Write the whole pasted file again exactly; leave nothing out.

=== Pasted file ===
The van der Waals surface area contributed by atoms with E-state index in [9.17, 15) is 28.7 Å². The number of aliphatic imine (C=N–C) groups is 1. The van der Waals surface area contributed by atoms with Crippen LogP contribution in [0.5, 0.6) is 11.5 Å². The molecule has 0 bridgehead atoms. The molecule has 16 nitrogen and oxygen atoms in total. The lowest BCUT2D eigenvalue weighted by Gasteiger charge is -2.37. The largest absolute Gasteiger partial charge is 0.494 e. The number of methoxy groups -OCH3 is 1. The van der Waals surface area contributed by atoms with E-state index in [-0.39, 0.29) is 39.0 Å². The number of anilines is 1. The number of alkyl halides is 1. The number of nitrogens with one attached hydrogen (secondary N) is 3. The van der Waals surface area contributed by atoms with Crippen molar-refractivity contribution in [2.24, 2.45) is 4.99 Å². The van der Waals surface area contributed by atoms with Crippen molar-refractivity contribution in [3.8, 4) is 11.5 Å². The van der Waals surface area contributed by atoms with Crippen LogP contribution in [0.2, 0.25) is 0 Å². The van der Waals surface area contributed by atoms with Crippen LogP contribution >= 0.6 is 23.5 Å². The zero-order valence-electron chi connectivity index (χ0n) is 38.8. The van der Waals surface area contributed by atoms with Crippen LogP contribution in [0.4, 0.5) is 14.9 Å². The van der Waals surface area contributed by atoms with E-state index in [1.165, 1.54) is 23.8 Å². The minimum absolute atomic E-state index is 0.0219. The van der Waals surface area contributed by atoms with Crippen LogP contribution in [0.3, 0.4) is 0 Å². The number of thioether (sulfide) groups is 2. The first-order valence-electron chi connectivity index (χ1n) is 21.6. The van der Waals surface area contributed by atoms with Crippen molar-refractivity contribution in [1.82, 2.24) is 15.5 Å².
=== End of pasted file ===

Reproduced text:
The van der Waals surface area contributed by atoms with E-state index in [9.17, 15) is 28.7 Å². The number of aliphatic imine (C=N–C) groups is 1. The van der Waals surface area contributed by atoms with Crippen LogP contribution in [0.5, 0.6) is 11.5 Å². The molecule has 0 bridgehead atoms. The molecule has 16 nitrogen and oxygen atoms in total. The lowest BCUT2D eigenvalue weighted by Gasteiger charge is -2.37. The largest absolute Gasteiger partial charge is 0.494 e. The number of methoxy groups -OCH3 is 1. The van der Waals surface area contributed by atoms with E-state index in [-0.39, 0.29) is 39.0 Å². The number of anilines is 1. The number of alkyl halides is 1. The number of nitrogens with one attached hydrogen (secondary N) is 3. The van der Waals surface area contributed by atoms with Crippen molar-refractivity contribution in [2.24, 2.45) is 4.99 Å². The van der Waals surface area contributed by atoms with Crippen molar-refractivity contribution in [3.8, 4) is 11.5 Å². The van der Waals surface area contributed by atoms with Crippen LogP contribution in [0.2, 0.25) is 0 Å². The van der Waals surface area contributed by atoms with Crippen LogP contribution >= 0.6 is 23.5 Å². The zero-order valence-electron chi connectivity index (χ0n) is 38.8. The van der Waals surface area contributed by atoms with Crippen LogP contribution in [0.4, 0.5) is 14.9 Å². The van der Waals surface area contributed by atoms with E-state index in [1.165, 1.54) is 23.8 Å². The minimum absolute atomic E-state index is 0.0219. The van der Waals surface area contributed by atoms with Crippen LogP contribution in [0.3, 0.4) is 0 Å². The number of thioether (sulfide) groups is 2. The first-order valence-electron chi connectivity index (χ1n) is 21.6. The van der Waals surface area contributed by atoms with Crippen molar-refractivity contribution in [1.82, 2.24) is 15.5 Å².